The internet offers a range of advantages but also a multitude of risks for children who are using it. Two key issues in this context are the need for developing critical literacy skills as well as the lack of child-centered design in online applications. In this post, LSE Professor Sonia Livingstone, who is currently contributing to the UK Government’s Internet Safety Strategy, illustrates why it is about time to give proper consideration to the needs and rights of children online.

“The internet must be made a better place for children.” So says the Lords’ Communications Committee, headlining its new report on “Growing up with the internet.” Publicity for the report has focused on its key recommendations, including that:

The report was published just after the Government announced its new Internet Safety Strategy to ensure the UK becomes “the safest place in the world for young people to go online.” And that announcement in turn came hot on the heels of the Children’s Commissioner for England’s report, Growing up Digital, which also called for a Children’s Digital Ombudsman, digital citizenship in schools, and the importance of child rights in the digital age.

So it seems that the internet is on the minds of many policy makers and practitioners who work with children, as well as parents and, indeed, children themselves. This in turn is because, clearly, the internet has quickly become a necessity rather than a luxury in children’s lives, and parents, educators and governments are struggling to keep up with the risks and opportunities it brings.

As an expert advisor to this new report by the House of Lords, I’ve been privileged to witness some great insights about what should be done. The report makes urgent recommendations, each carefully evidence-based (do check the written and oral evidence submitted).

  • It calls for an ambitious programme of digital literacy – which children and parents really need to understand the new digital environment, and which must go beyond narrow conceptions of e-safety, important though that is.
  • But since we cannot teach young children everything about the fast-changing complexities of the internet (even adults can’t grasp half of it), the report also calls for an industry commitment to child-centred design – for services targeted at children and for all those actually used by children.

I see this call – to anticipate child rights issues in designing online services and policies for their use – as a radical but vital contribution. Society cannot continue being reactive, discovering too late that services for “everyone” are used by children, sometimes literally at their own risk, or realizing the unintended consequences of ignoring children’s needs and rights only when something goes wrong.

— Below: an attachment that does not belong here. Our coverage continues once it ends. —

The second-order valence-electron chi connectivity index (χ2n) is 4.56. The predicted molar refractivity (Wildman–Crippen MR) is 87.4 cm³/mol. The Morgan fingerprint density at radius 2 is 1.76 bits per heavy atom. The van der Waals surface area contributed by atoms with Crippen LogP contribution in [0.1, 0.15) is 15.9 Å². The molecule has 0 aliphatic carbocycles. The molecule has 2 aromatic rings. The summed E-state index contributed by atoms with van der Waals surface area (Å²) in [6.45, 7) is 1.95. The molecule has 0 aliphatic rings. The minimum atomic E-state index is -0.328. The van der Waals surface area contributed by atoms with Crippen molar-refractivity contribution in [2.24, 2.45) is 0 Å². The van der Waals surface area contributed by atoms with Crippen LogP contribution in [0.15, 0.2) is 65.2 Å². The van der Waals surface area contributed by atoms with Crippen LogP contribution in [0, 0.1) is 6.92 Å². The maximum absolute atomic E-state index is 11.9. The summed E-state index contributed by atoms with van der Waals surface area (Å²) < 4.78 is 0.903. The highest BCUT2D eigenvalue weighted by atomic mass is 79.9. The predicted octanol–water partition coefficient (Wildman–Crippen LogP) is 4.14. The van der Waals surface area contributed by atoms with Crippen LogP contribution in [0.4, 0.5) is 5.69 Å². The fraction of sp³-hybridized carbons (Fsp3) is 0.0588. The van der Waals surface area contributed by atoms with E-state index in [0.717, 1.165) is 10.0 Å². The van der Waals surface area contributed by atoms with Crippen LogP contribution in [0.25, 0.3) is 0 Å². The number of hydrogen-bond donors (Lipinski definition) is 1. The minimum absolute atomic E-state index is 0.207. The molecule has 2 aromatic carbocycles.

This is inefficient, expensive, damages the reputation of businesses and the trust of parents and civil society. It also positions children as the canary in the coal mine, making them bear the risk for problems that we can already anticipate based on existing research and prior experience.

So what would it mean to design for a child-rights-friendly internet?

The key recommendation is for:

“Minimum standards for child-friendly design, filtering, privacy, data collection, terms and conditions of use, and report and response mechanisms for all businesses in the internet value chain, public bodies and the voluntary sector” (para 366).

This is supported by a series of design suggestions – for minimum standards for reporting and response to child users’ concerns, transparency and accountability for filters and data processing operations, default-on privacy settings and content filters (which adults can turn off, of course), and so on. And for a code of conduct by which all this can be brought together, monitored and evaluated. Crucial, too, is the expectation that:

“The Government should establish minimum standards of design in the best interests of the child for internet products. For the avoidance of doubt this is for all products that might reasonably be expected to attract a large proportion of children, not only those designed with children in mind” (para 299).

Too often, a duty of care is accepted for services targeted at children but not for all the other services that children use as part of “the general population” (which indeed they are). Yes, this may bear a cost, as the report also recognizes, stating that:

“Minimum standards should incorporate the child’s best interests as a primary consideration, and in doing so require companies to forgo some of their current design norms to meet the needs of children” (para 301).

Some may balk at this, but it’s worth remembering that the UK has ratified the UN Convention on the Rights of the Child as so is obligated to ensure that businesses meet their responsibilities regarding child rights.

Perhaps the most telling claim in the report is that:

“We have found that there is resistance to providing services which incorporate the support and respect for rights that would enable a better internet experience for all children as they explore the wider internet” (para 298).

The internet is here to stay – and so are its child users. It’s time we prioritised their needs and rights, for the benefit of children now and society both now and in the future.

This post gives the views of the author and does not represent the position of the LSE Media Policy Project blog, nor of the London School of Economics and Political Science.